I’ve briefly mentioned Emiliani’s “Lean Behaviors” before, but lately I am finding myself coming back to it on a number of occasions. This time it was Al Iverson’s amazement in “What You Suggest Will Kill Email for Everyone“:
It’s amazing to me that some people are so blind to that outcome. A savvy marketer ought to already know that it’s not all that smart to burn up the medium in a way that arrests your future ability to make money from it?
Oh but people are not blind. They just have a different agenda. They aim for short-term profits (and bonuses) and results that last as long as they are part of an organization. Whether their actions set in motion the demise of the organization (which might occur after they have left) is not something to bother them. After all, the organization failed after they left, so it is not their fault, right? Wrong! I quote from “Lean Behaviors”:
Behaving poorly in the workplace makes everyone, including management, ignorant of how well people can actually behave, and results in the evolution of new types of undesirable behavior patterns. Poor behaviors allow people to avoid co-operation, gain personal advantage, and protect personal or departmental interests. These self-serving habits become well-developed over time, resulting in highly skilled but unproductive gamesmanship that no customer would want to pay for. All too often the most highly skilled gameplayers become unwholesome ego-driven role models for future generations. Survival of the ﬁttest, in this context, means the lowest forms of behavior win – but only on a personal level, which is good enough for many people. However, the corporate culture, which mirrors the aggregate of individual behavior of managers, will likely fail to serve the larger community. The result is a deterioration of trust between workers, management, suppliers (Sheridan, 1997), and investors, which can further erode a company’s competitive position. Competitors may also suffer from this, as they now often work together in joint ventures or other co-operative business arrangements. A lack of trust and differences in corporate culture have been cited as primary reasons why collaborative business arrangements often fail or at least fall well below expectations (Kanter, 1994).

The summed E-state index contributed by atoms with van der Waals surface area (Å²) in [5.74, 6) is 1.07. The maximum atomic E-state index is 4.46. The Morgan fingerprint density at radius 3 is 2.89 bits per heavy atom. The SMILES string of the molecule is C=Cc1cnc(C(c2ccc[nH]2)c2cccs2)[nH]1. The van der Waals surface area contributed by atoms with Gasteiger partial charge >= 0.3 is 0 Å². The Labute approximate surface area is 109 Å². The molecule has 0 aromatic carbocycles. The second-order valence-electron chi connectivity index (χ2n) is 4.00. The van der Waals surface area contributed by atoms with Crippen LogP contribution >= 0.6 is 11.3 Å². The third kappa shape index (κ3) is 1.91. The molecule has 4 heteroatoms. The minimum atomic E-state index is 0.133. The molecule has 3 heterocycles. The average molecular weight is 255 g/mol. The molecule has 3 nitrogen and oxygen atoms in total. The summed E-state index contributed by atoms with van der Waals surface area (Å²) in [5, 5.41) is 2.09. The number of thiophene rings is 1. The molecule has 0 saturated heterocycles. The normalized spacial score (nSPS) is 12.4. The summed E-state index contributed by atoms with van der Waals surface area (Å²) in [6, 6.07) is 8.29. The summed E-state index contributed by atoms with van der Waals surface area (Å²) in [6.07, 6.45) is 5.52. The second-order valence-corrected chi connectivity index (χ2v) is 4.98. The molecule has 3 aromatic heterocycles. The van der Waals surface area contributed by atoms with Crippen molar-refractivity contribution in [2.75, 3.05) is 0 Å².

(I could quote the whole of the paper, but it is freely available, so go download it)
So it is not blindness. It is about the “take the money and run” attitude. Use whatever half-baked idea seems to bring money on the table regardless of whether it will slain the goose in the long run. With such people switching jobs every three to five years, by that time they will already be aiming at another goose.